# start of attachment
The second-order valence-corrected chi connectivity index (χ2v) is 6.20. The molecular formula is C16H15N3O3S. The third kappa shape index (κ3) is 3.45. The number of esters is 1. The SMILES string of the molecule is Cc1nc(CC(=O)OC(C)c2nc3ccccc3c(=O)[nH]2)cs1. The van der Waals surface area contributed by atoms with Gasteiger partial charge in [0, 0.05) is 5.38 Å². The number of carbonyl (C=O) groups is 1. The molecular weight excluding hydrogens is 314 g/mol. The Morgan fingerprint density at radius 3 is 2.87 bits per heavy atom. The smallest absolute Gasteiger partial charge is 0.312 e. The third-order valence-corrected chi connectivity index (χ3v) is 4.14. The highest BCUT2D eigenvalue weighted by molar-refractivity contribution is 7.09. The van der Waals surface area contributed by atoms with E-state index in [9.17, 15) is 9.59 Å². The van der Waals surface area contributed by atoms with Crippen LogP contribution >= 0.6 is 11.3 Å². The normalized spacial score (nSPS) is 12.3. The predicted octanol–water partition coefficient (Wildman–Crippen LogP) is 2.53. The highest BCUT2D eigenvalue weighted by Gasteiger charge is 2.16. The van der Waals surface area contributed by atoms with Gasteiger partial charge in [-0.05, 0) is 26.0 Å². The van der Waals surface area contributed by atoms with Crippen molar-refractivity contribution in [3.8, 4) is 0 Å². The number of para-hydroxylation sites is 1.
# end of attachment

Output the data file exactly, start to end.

The second-order valence-corrected chi connectivity index (χ2v) is 6.20. The molecular formula is C16H15N3O3S. The third kappa shape index (κ3) is 3.45. The number of esters is 1. The SMILES string of the molecule is Cc1nc(CC(=O)OC(C)c2nc3ccccc3c(=O)[nH]2)cs1. The van der Waals surface area contributed by atoms with Gasteiger partial charge in [0, 0.05) is 5.38 Å². The number of carbonyl (C=O) groups is 1. The molecular weight excluding hydrogens is 314 g/mol. The Morgan fingerprint density at radius 3 is 2.87 bits per heavy atom. The smallest absolute Gasteiger partial charge is 0.312 e. The third-order valence-corrected chi connectivity index (χ3v) is 4.14. The highest BCUT2D eigenvalue weighted by molar-refractivity contribution is 7.09. The van der Waals surface area contributed by atoms with E-state index in [9.17, 15) is 9.59 Å². The van der Waals surface area contributed by atoms with Crippen LogP contribution >= 0.6 is 11.3 Å². The normalized spacial score (nSPS) is 12.3. The predicted octanol–water partition coefficient (Wildman–Crippen LogP) is 2.53. The highest BCUT2D eigenvalue weighted by Gasteiger charge is 2.16. The van der Waals surface area contributed by atoms with Gasteiger partial charge in [-0.05, 0) is 26.0 Å². The van der Waals surface area contributed by atoms with Crippen molar-refractivity contribution in [3.8, 4) is 0 Å². The number of para-hydroxylation sites is 1.